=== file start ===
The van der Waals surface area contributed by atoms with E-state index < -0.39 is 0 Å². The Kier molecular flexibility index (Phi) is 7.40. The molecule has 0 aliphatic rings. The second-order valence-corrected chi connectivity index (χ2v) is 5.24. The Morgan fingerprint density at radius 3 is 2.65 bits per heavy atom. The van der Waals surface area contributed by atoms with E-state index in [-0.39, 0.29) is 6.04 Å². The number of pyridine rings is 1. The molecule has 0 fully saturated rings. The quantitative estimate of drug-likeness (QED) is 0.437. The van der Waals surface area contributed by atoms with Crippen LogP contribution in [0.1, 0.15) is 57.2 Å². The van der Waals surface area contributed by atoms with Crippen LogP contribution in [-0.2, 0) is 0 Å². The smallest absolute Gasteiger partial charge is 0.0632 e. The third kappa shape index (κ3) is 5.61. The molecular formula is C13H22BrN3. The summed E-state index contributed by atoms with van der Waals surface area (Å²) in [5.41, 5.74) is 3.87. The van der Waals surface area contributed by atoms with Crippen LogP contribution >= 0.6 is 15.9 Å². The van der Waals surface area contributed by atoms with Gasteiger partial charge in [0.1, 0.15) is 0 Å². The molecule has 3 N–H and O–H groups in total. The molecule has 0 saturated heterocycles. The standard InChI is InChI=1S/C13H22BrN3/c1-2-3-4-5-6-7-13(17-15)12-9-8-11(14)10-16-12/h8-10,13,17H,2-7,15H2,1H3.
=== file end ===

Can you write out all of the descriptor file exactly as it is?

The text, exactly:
The van der Waals surface area contributed by atoms with E-state index < -0.39 is 0 Å². The Kier molecular flexibility index (Phi) is 7.40. The molecule has 0 aliphatic rings. The second-order valence-corrected chi connectivity index (χ2v) is 5.24. The Morgan fingerprint density at radius 3 is 2.65 bits per heavy atom. The van der Waals surface area contributed by atoms with E-state index in [-0.39, 0.29) is 6.04 Å². The number of pyridine rings is 1. The molecule has 0 fully saturated rings. The quantitative estimate of drug-likeness (QED) is 0.437. The van der Waals surface area contributed by atoms with Crippen LogP contribution in [0.1, 0.15) is 57.2 Å². The van der Waals surface area contributed by atoms with Crippen LogP contribution in [-0.2, 0) is 0 Å². The smallest absolute Gasteiger partial charge is 0.0632 e. The third kappa shape index (κ3) is 5.61. The molecular formula is C13H22BrN3. The summed E-state index contributed by atoms with van der Waals surface area (Å²) in [5.41, 5.74) is 3.87. The van der Waals surface area contributed by atoms with Crippen LogP contribution >= 0.6 is 15.9 Å². The van der Waals surface area contributed by atoms with Gasteiger partial charge in [0.1, 0.15) is 0 Å². The molecule has 3 N–H and O–H groups in total. The molecule has 0 saturated heterocycles. The standard InChI is InChI=1S/C13H22BrN3/c1-2-3-4-5-6-7-13(17-15)12-9-8-11(14)10-16-12/h8-10,13,17H,2-7,15H2,1H3.